On September 19, 2014, ASN Secretary-Treasurer and Research Advocacy Committee Chair John R. Sedor, MD, FASN, joined other members of the committee and several of the society’s advisory groups to visit the National Institutes of Health (NIH) and Patient-Centered Outcomes Research Institute (PCORI) for “Kidney Research Advocacy Day.”
ASN began annual visits to NIH in 2012 to raise the profile of kidney disease, promote more kidney-related research, and encourage more cross-institute collaboration. This year, Kidney Research Advocacy Day participants met with leaders of the National Heart Lung and Blood Institute (NHLBI), National Institute of Arthritis and Musculoskeletal and Skin Diseases (NIAMS), National Institute of Biomedical Imaging and Bioengineering (NIBIB), National Institute of Diabetes and Digestive and Kidney Diseases (NIDDK), and National Institute on Aging (NIA). The NIAMS and PCORI meetings were the first one-on-one meetings ASN has had with their leaders.
An internal ASN study of kidney research revealed that less than 1 percent of what the federal government spends on the cost of care for patients with kidney disease is invested in kidney research (approximately $80 billion in Medicare expenditures vs. $650 million for kidney research). The cost of just the Medicare End Stage Renal Disease (ESRD) program is nearly $35 billion, which is more than the entire budget for NIH (less than $30 billion in 2014).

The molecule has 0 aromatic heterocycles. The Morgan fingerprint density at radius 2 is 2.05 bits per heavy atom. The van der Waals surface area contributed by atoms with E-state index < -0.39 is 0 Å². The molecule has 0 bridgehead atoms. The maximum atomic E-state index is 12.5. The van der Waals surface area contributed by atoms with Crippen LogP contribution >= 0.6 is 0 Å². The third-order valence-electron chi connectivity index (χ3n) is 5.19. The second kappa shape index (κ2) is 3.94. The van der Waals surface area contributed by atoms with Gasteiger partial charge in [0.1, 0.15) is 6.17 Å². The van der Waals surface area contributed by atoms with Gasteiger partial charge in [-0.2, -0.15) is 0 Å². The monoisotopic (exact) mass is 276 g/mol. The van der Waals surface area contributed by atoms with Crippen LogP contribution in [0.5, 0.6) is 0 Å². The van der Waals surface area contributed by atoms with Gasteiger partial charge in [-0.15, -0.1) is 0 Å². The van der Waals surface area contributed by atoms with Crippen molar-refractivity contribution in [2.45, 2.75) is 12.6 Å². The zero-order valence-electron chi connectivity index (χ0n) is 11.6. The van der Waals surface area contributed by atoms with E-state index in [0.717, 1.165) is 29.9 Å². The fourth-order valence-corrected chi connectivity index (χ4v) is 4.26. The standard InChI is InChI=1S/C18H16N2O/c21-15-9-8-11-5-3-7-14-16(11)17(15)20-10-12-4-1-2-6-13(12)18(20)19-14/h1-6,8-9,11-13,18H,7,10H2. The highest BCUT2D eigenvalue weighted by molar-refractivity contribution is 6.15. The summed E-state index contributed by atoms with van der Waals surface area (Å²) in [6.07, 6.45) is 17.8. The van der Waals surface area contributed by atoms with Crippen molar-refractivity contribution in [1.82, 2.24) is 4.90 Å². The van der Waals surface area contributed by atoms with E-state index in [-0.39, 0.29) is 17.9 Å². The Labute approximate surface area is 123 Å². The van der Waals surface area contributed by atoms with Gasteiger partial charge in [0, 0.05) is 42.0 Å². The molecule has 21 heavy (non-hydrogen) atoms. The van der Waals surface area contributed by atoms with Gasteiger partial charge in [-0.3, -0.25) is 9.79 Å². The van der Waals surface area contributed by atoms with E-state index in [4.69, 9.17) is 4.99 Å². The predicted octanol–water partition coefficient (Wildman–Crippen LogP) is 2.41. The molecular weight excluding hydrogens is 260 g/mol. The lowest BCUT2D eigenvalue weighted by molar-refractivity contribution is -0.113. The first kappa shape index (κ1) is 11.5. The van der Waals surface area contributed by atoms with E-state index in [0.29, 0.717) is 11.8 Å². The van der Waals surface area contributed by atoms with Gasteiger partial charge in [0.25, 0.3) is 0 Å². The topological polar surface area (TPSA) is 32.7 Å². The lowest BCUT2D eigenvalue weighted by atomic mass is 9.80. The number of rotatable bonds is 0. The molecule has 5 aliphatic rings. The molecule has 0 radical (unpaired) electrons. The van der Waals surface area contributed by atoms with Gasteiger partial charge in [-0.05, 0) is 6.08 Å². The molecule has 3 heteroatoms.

Moreover, in 2013 NIH spent less per patient on kidney research vs. heart disease, cancer, and HIV/AIDS ($30 on kidney research per patient compared to $61, $534, and $2,898, respectively).
U.S. Congressional Kidney Caucus Co-Chair Rep. Tom Marino (R-PA) recently requested a review of federal investments in kidney research from the Government Accountability Office (GAO), a bipartisan agency that is highly regarded by Congress. Obtaining a congressional request for a GAO report on this topic is the cornerstone of ASN’s aggressive new Research Advocacy Strategic Plan to bolster support for more federal kidney research funding.
“I believe the GAO report is a crucial first step in understanding the current kidney research landscape, and anticipate it will confirm that kidney research is underfunded,” Dr. Sedor said.
“I believe the report will pay dividends for research funding down the line,” ASN President Jonathan Himmelfarb, MD, FASN added. “Once complete, ASN looks forward to sharing the results with the entire kidney community.”
PCORI and each of the NIH institutes were receptive to ASN’s concerns and expressed interest in working with the society to advance kidney-related research. Below are some takeaways from the Kidney Research Advocacy Day meetings.